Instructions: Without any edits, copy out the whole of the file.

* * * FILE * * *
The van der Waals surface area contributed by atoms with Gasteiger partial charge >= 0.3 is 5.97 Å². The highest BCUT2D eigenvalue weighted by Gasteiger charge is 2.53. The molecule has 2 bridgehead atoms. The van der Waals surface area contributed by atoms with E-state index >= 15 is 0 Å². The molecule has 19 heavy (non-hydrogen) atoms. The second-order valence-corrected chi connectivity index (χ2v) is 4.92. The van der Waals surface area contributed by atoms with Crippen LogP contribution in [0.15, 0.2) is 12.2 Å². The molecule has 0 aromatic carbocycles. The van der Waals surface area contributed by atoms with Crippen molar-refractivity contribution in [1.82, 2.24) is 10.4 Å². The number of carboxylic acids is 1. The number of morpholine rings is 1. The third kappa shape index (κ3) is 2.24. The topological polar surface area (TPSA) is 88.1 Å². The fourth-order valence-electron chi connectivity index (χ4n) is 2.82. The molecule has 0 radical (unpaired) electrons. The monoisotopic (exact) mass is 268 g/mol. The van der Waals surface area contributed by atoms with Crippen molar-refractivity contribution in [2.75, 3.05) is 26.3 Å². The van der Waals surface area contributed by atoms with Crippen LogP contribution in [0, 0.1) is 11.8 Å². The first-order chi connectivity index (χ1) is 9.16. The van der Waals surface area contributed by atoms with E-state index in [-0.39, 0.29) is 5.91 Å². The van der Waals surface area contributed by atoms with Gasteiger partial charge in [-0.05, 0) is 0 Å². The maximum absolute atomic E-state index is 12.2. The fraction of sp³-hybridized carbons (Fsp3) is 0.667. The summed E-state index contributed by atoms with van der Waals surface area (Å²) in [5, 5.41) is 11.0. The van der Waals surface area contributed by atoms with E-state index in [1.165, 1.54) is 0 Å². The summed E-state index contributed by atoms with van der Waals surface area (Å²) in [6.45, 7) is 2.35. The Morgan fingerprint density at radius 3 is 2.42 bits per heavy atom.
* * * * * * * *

The van der Waals surface area contributed by atoms with Gasteiger partial charge >= 0.3 is 5.97 Å². The highest BCUT2D eigenvalue weighted by Gasteiger charge is 2.53. The molecule has 2 bridgehead atoms. The van der Waals surface area contributed by atoms with E-state index >= 15 is 0 Å². The molecule has 19 heavy (non-hydrogen) atoms. The second-order valence-corrected chi connectivity index (χ2v) is 4.92. The van der Waals surface area contributed by atoms with Crippen LogP contribution in [0.15, 0.2) is 12.2 Å². The molecule has 0 aromatic carbocycles. The van der Waals surface area contributed by atoms with Crippen molar-refractivity contribution in [1.82, 2.24) is 10.4 Å². The number of carboxylic acids is 1. The number of morpholine rings is 1. The third kappa shape index (κ3) is 2.24. The topological polar surface area (TPSA) is 88.1 Å². The fourth-order valence-electron chi connectivity index (χ4n) is 2.82. The molecule has 0 radical (unpaired) electrons. The monoisotopic (exact) mass is 268 g/mol. The van der Waals surface area contributed by atoms with Crippen molar-refractivity contribution in [2.75, 3.05) is 26.3 Å². The van der Waals surface area contributed by atoms with Crippen LogP contribution in [0, 0.1) is 11.8 Å². The first-order chi connectivity index (χ1) is 9.16. The van der Waals surface area contributed by atoms with E-state index in [-0.39, 0.29) is 5.91 Å². The van der Waals surface area contributed by atoms with Gasteiger partial charge in [-0.05, 0) is 0 Å². The maximum absolute atomic E-state index is 12.2. The fraction of sp³-hybridized carbons (Fsp3) is 0.667. The summed E-state index contributed by atoms with van der Waals surface area (Å²) in [5, 5.41) is 11.0. The van der Waals surface area contributed by atoms with E-state index in [1.165, 1.54) is 0 Å². The summed E-state index contributed by atoms with van der Waals surface area (Å²) in [6.45, 7) is 2.35. The Morgan fingerprint density at radius 3 is 2.42 bits per heavy atom.